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Blog Tour Review - Service Model by Adrian Tchaikovsky

Blog Tour Review - Service Model by Adrian Tchaikovsky To fix the world they first must break it further. Humanity is a dying breed, utterly reliant on artificial labor and service. When a domesticated robot gets a nasty little idea downloaded into their core programming, they murder their owner. The robot then discovers they can also do something else they never did before: run away. After fleeing the household, they enter a wider world they never knew existed, where the age-old hierarchy of humans at the top is disintegrating, and a robot ecosystem devoted to human wellbeing is finding a new purpose. There is so much to love in Service Model, but one of the things I most love about it is the peculiar blend of charming innocence and insightful cynicism. Uncharles the domestic robot is such a simple soul (though he would state that he has no soul and this is an inaccurate description). He approaches the end of the world with optimism and hope, or whatever equivalent to these emotions h

Review - Dread Wood Fear Ground by Jennifer Killick

Review - Dread Wood Fear Ground by Jennifer Killick

There’s a new craze at Dread Wood High. Flinch is a game of fear. The more you scare your friends, the more points on the app you get. At first it’s fun, but soon fun is replaced by fear. And Angelo and his friends notice that everyone is behaving more and more strangely every day – almost as if something is taking over their brains…

With the fair arriving in town, adrenaline and excitement levels are high. But who are the people behind the super-creepy clown masks? With fights breaking out and Flinch in full force, it’s time for the final showdown at the Fear Ground. Let the REAL games begin!

Dread Wood Fear Ground is another terrifyingly good kids' horror story from the wonderful Jennifer Killick, who is really staking her claim as the queen of middle grade horror!.

It's gruesome and creepy and funny, everything I've come to hope for and expect, as she just gets better and better with each book.

Before we get to the horror though, the heart of this book is the friendship circle, Club Loser. They've grown since book one, and Colette is now firmly a member of the group, making for some interesting shifts in dynamics but that feeling of companionship, of people who are always there for each other and would do anything for each other is stronger than ever! Clearly almost dying together forged a strong bond! They still have that Breakfast Club vibe of kids of very different types thrown together in detention and finding that they have more in common than differences, but this is used to great effect not only to give each character their own feel but also to highlight some important and oft-ignored issues.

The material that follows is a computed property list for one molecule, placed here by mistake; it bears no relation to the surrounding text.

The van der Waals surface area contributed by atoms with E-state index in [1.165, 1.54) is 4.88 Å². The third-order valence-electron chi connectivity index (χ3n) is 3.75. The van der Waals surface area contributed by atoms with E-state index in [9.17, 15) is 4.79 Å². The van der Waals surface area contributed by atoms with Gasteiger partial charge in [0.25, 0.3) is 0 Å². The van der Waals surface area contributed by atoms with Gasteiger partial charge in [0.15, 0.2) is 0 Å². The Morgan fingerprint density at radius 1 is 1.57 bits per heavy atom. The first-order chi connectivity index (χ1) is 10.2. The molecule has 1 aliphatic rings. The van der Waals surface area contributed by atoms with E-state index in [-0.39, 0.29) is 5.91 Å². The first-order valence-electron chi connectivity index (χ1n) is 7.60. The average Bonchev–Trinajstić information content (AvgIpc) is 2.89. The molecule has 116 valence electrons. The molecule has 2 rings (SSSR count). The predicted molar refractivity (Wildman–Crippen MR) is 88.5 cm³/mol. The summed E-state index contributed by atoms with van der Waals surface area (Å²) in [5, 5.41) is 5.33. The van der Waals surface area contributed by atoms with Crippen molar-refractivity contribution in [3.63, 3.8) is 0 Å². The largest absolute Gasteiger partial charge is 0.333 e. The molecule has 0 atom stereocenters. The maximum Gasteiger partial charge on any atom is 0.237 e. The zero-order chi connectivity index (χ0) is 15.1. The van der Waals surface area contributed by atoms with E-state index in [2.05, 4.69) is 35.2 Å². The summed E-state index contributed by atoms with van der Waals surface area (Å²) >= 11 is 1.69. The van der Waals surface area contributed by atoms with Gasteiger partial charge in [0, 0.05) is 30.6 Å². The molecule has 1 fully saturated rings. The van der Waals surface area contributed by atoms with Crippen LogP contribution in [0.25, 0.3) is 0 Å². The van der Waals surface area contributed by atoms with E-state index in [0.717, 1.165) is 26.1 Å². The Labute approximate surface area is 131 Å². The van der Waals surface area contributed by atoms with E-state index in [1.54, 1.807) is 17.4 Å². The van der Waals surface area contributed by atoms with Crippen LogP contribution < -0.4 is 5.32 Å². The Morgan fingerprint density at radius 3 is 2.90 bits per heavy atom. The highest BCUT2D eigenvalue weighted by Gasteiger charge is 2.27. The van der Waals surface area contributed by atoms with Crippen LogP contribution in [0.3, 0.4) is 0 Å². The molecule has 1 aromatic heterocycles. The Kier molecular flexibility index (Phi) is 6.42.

Money troubles is the most obvious one, and Angelo is still very much representative of those kids in a school who don't have the money for new clothes or shiny gadgets, who have to make do with what they can, who know exactly how much lunch money they can afford to spend and exactly what it will cost them. This is contrasted pretty sharply with Hallie in particular, and I loved the descriptions of her house and how fancy it seemed to the others, with a spare bedroom and artisan crisps! It's done with a light touch and a sensitivity but hopefully it'll help to raise awareness and build empathy among school children reading it. 

Something else touched upon but not explored in great detail is Gus and his stoma bag. I liked the way this was handled. He has one, he jokes about it, it's there, but it's not a huge issue. It just is. It's cleverly done and I'm sure it'll find its audience who'll really understand and appreciate it, as well as those who go away thinking about it.

Okay, enough heartwarming friendship and representation. What about the horror?

Oh. My. Goodness!

Jennifer Killick can absolutely bring the horror, and she does not hold back! There's a new game in school, all around scaring each other and making people flinch. But is there more to it than simple schoolyard scares? Well, yes of course there is! Some familiar villains make a very creepy return, and this time they're nastier than ever! Where the Dread Wood narrative happened over a single day in an abandoned school, Fear Ground happens over a longer period and the whole school is involved. The horror sequences are played out to a tune of Pop Goes The Weasel too, and I defy you not to hear it in your head and shiver. It's the perfect musical accompaniment, childlike and fun on the outside but pretty creepy when you think about it, and the book perfectly matches that slow ominous build up as we wait for the jack in the box to go POP. The spiders of the first book are long gone, but, if anything, they've been replaced by another even nastier biological horror. And as Jennifer winds up the music box, the tension slowly builds up to the fair ground coming to town, and a truly breathtaking climax.

Oh, and Mr Canton has to be one of the most excruciatingly embarrassing and funny characters I've come across in a very long time. He had me cringing so hard!

Will you flinch? I did.


Dread Wood Fear Ground by Jennifer Killick is published on 1 September 2022 by Farshore.

I was given a review copy via Netgalley in return for an honest review.


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